The faithful call Utah Zion, but liberals call Utah’s mostly conservative laws “The Zion Curtain”. Sarah Ellett is a mother of three disabled children. Her daughter Remie suffers from panhypopituitarism, a thyroid disease that forces Remie to eat through a feeding tube. A tipoff led The Utah Division of Child and Family services to come knocking on Sarah Ellett’s door.
“I’m not sure what to do,” Ellett told the Salt Lake Tribune. “One thing I want to do is continue treating Remie, and if I stay in Utah, I can’t keep treating her… I can’t take that chance because they will take her.”
Ellet is a single mother who lives in Nephi, Utah, a predominantly Mormon city in Central Utah. She had been traveling to Portland, Oregon, to obtain a medical cannabis card as Oregon allows out-of-state patients to participate in the state’s cannabis program. For seven months, Sarah administered small drops of cannabis oil with a toothpick under Remie’s tongue. Remie has since begun walking, swimming and showing other areas of improvement.
“She started jumping on the trampoline,” Ellett explained. “She just started being able to make movements. Instead of sitting there being the observer she started being a participant in the family.”
To continue providing her daughter with cannabis Ellet is now considering a move to a medical marijuana state as she fears action from child and family services.
“They told me they needed to make sure that Remie wasn’t in any danger,” Ellett told PEOPLE. “I told them they would have to leave and talk to my lawyer. They were polite and said they were sorry they had to be there, but it did cause me concern. My biggest worry is being unable to continue to treat Remie without being in violation of Utah law. There are a lot of risks there.”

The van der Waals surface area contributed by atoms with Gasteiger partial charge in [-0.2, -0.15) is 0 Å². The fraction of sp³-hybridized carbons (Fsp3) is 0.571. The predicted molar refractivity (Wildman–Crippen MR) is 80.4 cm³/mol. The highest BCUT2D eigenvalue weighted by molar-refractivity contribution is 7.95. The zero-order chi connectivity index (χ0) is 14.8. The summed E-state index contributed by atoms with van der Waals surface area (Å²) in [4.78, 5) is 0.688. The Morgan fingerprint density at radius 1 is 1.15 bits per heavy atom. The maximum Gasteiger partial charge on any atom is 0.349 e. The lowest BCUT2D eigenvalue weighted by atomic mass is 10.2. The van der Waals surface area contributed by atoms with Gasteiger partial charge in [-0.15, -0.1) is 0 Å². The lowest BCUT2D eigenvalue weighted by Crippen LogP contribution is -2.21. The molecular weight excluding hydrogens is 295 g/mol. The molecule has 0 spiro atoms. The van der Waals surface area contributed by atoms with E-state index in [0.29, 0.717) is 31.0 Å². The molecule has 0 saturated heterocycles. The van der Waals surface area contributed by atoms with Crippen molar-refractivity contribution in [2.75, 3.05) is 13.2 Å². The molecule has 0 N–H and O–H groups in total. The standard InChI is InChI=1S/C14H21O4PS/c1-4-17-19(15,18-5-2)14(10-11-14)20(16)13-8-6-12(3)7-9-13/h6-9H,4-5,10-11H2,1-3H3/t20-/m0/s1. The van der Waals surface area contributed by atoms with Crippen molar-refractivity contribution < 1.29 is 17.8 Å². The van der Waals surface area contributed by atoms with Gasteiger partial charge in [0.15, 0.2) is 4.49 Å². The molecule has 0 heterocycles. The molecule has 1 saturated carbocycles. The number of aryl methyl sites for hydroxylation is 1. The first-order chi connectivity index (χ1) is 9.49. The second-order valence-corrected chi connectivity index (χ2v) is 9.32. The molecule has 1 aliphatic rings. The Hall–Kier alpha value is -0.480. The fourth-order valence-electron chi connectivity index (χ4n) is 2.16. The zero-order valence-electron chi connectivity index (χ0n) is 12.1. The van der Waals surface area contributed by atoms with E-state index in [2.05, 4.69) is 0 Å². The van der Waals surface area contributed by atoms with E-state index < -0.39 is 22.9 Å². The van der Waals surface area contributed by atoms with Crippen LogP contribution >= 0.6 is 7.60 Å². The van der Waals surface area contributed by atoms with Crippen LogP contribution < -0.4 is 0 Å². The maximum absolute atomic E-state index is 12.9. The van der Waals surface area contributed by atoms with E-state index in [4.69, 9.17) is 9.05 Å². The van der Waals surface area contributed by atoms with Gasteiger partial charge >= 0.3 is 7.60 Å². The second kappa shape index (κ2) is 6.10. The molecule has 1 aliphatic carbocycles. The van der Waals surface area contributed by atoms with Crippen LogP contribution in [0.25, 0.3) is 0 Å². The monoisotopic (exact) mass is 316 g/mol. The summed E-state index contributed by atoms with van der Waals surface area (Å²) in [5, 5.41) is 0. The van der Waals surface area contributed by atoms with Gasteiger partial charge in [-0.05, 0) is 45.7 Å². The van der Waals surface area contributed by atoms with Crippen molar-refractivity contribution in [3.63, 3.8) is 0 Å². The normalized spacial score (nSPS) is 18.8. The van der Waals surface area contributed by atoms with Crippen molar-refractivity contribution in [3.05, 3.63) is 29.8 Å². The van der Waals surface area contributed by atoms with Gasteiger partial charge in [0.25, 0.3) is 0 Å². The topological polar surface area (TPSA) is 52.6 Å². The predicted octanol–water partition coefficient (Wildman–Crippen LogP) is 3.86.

Panhypopituitarism slowly destroys the functionality of the pituitary gland causing blurred vision, low blood sugar and stunted growth. Traditional therapy consists of dangerous growth hormones and hydrocortisone.
“The cannabis oil is a miracle – it’s what is giving her a good quality of life,” Ellett said. “The very first day Remie had it, she walked on her own for the first time. It’s helped balance her blood sugar, controlled her nausea and enabled her to move her jaw, chew and swallow. Because of this oil, she’s achieving milestones that we never thought possible.”
Ellet says that Remie and four of her other seven children suffer from a genetic condition called familial polyposis. All could benefit from the effects of cannabis oil.
“Once again, we see Utah state agencies enforcing outdated and ignorant cannabis policy, and again the outcome is unjust and cruel at best,” Mark Madsen said to PEOPLE regarding Ellet’s situation. “How many more parents, like Sarah, and their sick children, like Remie, will Utah government force to flee to more enlightened and compassionate states before their elected representatives start respecting them enough to return the freedom and choice that never should have been denied them to begin with?”
Madsen’s Bill, Senate Bill 73, would only allow patients access to medicinal cannabis in the form of cannabis oil or in edible form.
“Sarah is terrified – the state truly has all the power,” warned Ellett’s friend, Christine Stenquist. Stenquist is cofounder of Utah’s TRUCE or Together for Responsible Use and Cannabis Education, a local advocacy group.
If Ellet is successful at securing access for her daughter Remie, her case could have implications for the scores of other mothers that illegally treat their kids with cannabis in Utah.
Should parents be able to do whatever it takes to ensure the health of their children?